Glasgow's city parks and gardens

With over 90 parks and formal gardens in and within the city boundaries, there is a great selection of beautiful gardens and parks in Glasgow. Whether you’re looking to explore its attractions, want to take up an outdoor activity, or simply want to enjoy a quiet walk, follow this itinerary for a great day out with fun, explore the many museums, stately homes and gardens and learn about the Glasgow’s history and arts and culture.

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  • A summer's day in the Botanic Gardens in the city centre of Glasgow
    Botanic Gardens
  • Al fresco lunch at the House for an Art Lover, Glasgow
    Al fresco lunch at the House for an Art Lover, Glasgow
  • A detail of an ornate embellishment in one of the rooms of the House for an Art Lover, built to the designs of Mackintosh.
    House for an Art Lover embellishment
  • The restored Doulton Fountain in front of the People's Palace in the east end of the city of Glasgow.
    People's Palace
  • Couple walk through the Burrell Collection
    The Burrell Collection

Begin your day with a visit to Bellahouston Park which is about three miles to the south west of the city. With many features and facilities, the park tempts visitors and local residents to its ground making it a popular place for a day out. Explore the formal gardens and open parkland in which to relax and take views over the city and beyond.

Quite contemplation can also be had at the Charles Rennie Mackintosh’s House for an Art Lover. The house has been realised in materials and craftsmanship as closely as possible to Mackintosh’s 1902 designs, and is also home to a popular Art Lovers cafe, gallery and shop.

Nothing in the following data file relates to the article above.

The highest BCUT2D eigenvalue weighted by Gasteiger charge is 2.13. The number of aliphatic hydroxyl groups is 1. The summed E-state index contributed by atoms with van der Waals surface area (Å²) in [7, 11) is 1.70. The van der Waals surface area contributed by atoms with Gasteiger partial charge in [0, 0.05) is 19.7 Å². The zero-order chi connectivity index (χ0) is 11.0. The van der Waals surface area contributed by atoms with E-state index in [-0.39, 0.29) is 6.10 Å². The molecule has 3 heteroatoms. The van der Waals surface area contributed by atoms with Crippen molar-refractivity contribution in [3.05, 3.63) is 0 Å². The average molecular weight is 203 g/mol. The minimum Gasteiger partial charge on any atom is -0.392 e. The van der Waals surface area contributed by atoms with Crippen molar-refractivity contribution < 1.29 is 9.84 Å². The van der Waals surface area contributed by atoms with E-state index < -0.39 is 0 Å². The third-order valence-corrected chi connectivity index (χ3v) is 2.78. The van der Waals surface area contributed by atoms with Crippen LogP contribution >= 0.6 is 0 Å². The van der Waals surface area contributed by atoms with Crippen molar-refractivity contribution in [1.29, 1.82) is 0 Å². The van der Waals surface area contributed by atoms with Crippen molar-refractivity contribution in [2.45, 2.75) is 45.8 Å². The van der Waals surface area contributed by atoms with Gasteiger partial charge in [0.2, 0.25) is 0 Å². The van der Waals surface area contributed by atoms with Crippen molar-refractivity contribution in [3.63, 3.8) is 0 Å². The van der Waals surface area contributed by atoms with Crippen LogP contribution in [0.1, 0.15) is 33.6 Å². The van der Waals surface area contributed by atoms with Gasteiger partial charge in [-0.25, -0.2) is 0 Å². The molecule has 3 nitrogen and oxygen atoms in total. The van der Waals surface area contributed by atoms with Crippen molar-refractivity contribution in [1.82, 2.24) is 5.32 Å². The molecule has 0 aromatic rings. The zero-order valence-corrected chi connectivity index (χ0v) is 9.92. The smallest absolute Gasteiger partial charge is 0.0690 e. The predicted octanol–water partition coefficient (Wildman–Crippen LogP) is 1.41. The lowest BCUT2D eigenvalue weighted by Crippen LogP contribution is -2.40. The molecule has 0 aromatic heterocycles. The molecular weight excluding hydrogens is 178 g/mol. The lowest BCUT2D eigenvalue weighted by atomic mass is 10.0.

Before you head out of the park, pay a quick visit to Bellahouston Park’s horticultural highlights, including the walled garden with its fine collection of ferns and daffodils as well as the sunken garden and horseshoe garden.

Make Pollok Country Park your next stop today. Being Glasgow’s largest park and the only Country Park within Glasgow, it offers extensive woodlands and the garden provides a quiet sanctuary for both visitors and wildlife. Visit the impressive Pollock House, one of Glasgow’s most elegant family homes that was built by successive generations of the Maxwell, and which contains an outstanding collection of Spanish art as well as the renowned Burrell Collection. Named after its donor, the shipping magnate Sir William Burrell, the collection features artworks from all corners of the globe and its range and diversity is impressive.

Just before you set off further, explore the park’s walled garden, the Old Stable Courtyard and Sawmill, or take a relaxing riverside walk.

Did you know that Pollok Country Park has been voted Britain’s Best Park in 2007 and Europe’s Best Park in 2008?

Finish your day with a visit to Queen’s Park, a creation by the world-renowned Joseph Paxton, and which is dedicated to the memory of Mary Queens of Scots. From manicured lawns and bedding areas for the gardening enthusiasts to peaceful naturalised walks rich in wildlife, the park offers something for everyone.